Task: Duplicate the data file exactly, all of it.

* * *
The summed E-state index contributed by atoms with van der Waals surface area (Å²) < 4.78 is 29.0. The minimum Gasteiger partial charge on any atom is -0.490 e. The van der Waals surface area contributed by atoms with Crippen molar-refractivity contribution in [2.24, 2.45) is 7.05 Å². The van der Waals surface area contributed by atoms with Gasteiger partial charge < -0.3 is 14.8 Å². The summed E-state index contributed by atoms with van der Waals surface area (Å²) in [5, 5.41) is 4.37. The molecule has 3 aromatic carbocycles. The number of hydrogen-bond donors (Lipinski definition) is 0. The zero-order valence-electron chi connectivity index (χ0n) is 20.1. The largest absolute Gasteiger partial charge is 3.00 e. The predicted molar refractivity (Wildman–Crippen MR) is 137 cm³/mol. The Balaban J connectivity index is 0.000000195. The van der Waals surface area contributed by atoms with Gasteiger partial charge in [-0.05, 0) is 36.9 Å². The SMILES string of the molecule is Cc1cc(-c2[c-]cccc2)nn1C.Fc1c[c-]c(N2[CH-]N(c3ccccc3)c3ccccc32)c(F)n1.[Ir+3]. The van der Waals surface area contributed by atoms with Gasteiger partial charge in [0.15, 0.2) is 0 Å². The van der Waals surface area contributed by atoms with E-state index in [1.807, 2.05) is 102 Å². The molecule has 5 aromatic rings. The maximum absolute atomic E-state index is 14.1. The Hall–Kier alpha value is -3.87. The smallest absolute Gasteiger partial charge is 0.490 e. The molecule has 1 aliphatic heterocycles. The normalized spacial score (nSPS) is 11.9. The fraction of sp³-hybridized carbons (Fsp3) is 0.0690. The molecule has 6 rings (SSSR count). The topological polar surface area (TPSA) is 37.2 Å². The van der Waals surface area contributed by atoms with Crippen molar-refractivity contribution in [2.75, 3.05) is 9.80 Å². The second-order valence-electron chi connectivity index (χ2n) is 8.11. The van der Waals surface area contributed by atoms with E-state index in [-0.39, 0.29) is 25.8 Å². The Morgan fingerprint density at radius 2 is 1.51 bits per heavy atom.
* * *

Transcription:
The summed E-state index contributed by atoms with van der Waals surface area (Å²) < 4.78 is 29.0. The minimum Gasteiger partial charge on any atom is -0.490 e. The van der Waals surface area contributed by atoms with Crippen molar-refractivity contribution in [2.24, 2.45) is 7.05 Å². The van der Waals surface area contributed by atoms with Gasteiger partial charge < -0.3 is 14.8 Å². The summed E-state index contributed by atoms with van der Waals surface area (Å²) in [5, 5.41) is 4.37. The molecule has 3 aromatic carbocycles. The number of hydrogen-bond donors (Lipinski definition) is 0. The zero-order valence-electron chi connectivity index (χ0n) is 20.1. The largest absolute Gasteiger partial charge is 3.00 e. The predicted molar refractivity (Wildman–Crippen MR) is 137 cm³/mol. The Balaban J connectivity index is 0.000000195. The van der Waals surface area contributed by atoms with Gasteiger partial charge in [-0.05, 0) is 36.9 Å². The SMILES string of the molecule is Cc1cc(-c2[c-]cccc2)nn1C.Fc1c[c-]c(N2[CH-]N(c3ccccc3)c3ccccc32)c(F)n1.[Ir+3]. The van der Waals surface area contributed by atoms with Gasteiger partial charge in [0.15, 0.2) is 0 Å². The van der Waals surface area contributed by atoms with E-state index in [1.807, 2.05) is 102 Å². The molecule has 5 aromatic rings. The maximum absolute atomic E-state index is 14.1. The Hall–Kier alpha value is -3.87. The smallest absolute Gasteiger partial charge is 0.490 e. The molecule has 1 aliphatic heterocycles. The normalized spacial score (nSPS) is 11.9. The fraction of sp³-hybridized carbons (Fsp3) is 0.0690. The molecule has 6 rings (SSSR count). The topological polar surface area (TPSA) is 37.2 Å². The van der Waals surface area contributed by atoms with Crippen molar-refractivity contribution in [2.75, 3.05) is 9.80 Å². The second-order valence-electron chi connectivity index (χ2n) is 8.11. The van der Waals surface area contributed by atoms with E-state index in [-0.39, 0.29) is 25.8 Å². The Morgan fingerprint density at radius 2 is 1.51 bits per heavy atom.